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Changing any widely used network protocol is a risky affair—more so with a protocol as ubiquitous as HTTP. But the venerable web transport protocol is expected to see its first update of the century later this year when HTTP2 is slated for release. The new revision can be hard to characterize, since it changes the way HTTP is sent over the wire, but it does not alter the existing HTTP semantics. In essence, the revisions are designed to speed up how HTTP traffic is relayed between clients, servers, proxies, and switches, but to keep intact the format and meaning of HTTP requests and responses. The upshot will be faster throughput, even if few people outside of network operators will see the actual changes to the protocol.
HTTP has not been updated since 1999, when the Internet Engineering Task Force (IETF) published version 1.1 in RFC 2616. Version 1.1, notably, added support for persistent, pipelined TCP connections between clients and servers. Thus, it was no longer necessary to open and close a separate TCP connection for each HTTP request, and clients could send multiple requests without waiting for each request's response before sending the next.
Those changes did a lot to reduce latency in HTTP, and the concepts implemented arose from the real-world problems experienced with HTTP 1.0. The HTTP2 situation is similar; the vendors that make web software and networking hardware—as well as large-scale web service providers—identified a new set of pain points as the World Wide Web continued to evolve. Several players (including Google and Microsoft) started their own research projects to develop improvements, and by 2007 there was enough interest for the IETF to charter a new working group to address a new revision.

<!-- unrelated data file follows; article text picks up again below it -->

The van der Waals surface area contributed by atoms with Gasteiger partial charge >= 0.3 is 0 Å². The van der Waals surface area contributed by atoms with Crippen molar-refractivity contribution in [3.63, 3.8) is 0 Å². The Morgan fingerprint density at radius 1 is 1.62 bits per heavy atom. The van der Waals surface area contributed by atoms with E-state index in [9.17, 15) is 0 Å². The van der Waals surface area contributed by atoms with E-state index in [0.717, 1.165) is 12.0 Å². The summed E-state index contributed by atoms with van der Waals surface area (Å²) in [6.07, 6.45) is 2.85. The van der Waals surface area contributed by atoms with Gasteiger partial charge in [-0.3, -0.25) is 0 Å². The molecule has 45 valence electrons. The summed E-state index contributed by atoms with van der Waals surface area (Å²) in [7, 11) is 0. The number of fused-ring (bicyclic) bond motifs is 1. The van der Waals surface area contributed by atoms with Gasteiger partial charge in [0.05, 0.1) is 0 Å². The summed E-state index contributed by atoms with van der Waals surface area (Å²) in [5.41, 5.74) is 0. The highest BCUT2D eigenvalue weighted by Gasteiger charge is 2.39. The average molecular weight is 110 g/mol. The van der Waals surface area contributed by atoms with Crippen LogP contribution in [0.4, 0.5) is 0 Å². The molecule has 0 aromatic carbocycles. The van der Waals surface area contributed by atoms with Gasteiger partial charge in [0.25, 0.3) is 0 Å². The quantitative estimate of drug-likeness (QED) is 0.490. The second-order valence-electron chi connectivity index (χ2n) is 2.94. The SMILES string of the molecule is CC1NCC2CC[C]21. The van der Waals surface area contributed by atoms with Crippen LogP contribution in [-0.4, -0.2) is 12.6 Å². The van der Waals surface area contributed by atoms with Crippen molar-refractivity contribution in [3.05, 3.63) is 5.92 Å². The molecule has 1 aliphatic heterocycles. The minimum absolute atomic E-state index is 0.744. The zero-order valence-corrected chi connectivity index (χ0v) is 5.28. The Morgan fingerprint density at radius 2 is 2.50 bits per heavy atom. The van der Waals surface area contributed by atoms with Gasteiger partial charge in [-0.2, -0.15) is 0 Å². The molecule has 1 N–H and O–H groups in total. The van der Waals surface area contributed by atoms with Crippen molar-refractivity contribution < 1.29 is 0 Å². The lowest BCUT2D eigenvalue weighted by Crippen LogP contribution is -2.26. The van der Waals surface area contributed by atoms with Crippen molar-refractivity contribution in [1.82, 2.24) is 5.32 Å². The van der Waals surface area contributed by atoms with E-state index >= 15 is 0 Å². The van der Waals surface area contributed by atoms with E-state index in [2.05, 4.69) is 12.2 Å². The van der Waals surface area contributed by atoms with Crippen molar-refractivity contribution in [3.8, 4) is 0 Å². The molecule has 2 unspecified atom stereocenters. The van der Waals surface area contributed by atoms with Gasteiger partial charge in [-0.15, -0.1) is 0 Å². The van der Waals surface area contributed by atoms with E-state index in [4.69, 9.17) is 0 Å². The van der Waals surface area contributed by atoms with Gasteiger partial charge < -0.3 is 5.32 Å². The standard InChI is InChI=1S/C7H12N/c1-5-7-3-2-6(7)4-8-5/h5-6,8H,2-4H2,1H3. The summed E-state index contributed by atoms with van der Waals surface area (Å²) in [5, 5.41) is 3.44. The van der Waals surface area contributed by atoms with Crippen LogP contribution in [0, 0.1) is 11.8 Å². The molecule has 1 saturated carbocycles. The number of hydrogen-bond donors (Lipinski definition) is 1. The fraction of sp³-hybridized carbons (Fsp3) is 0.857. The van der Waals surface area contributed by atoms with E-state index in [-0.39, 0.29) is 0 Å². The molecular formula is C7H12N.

The working group is called the HTTP Bis group—where Bis is a perhaps uncommon designation meaning "twice" that is intended to communicate that the group's charter is not to invent new methods or headers, but just to improve on existing HTTP functionality. The notion that HTTP2 is semantically compatible with HTTP 1.1 is clearly important to the project. The group has recently taken to calling revised protocol HTTP2 or HTTP/2, rather than "HTTP 2.0," just to make such a distinction more prominent, although there is not yet universal agreement on the point.
The most recent HTTP2 draft is version 10, which was published on February 13. The first draft was based directly on Google's SPDY (which we looked at in 2009), although as one would expect, it has evolved in a number of ways since then. The basic approach, however, remains the same.
HTTP2 is backward compatible with all of HTTP 1.1's request methods, responses, and headers. But it attempts to decrease the overall latency of serving a page to a client by multiplexing requests, compressing HTTP headers, and allowing the server to prioritize some requests over others.
Multiplexing requests is in many ways an extension to the pipelining feature of HTTP 1.1. Pipelining allows the client to send request #2 before request #1 has been fulfilled by the server, but it still has a weakness: request #2 is still processed by the server after request #1. So if request #1 takes a long time, it still introduces latency. This is called "head-of-line blocking." HTTP 1.1 is also hampered by the requirement that clients not open more than two simultaneous connections to the same server. HTTP2 does away with that limit, and averts head-of-line blocking by multiplexing several HTTP request connections over the same underlying TCP connection (testing of current implementations seems to indicate somewhere between four to eight streams as the best number on average). Since these multiplexed HTTP streams are independent of each other, it is far less likely for slow requests to block the delivery of the entire page.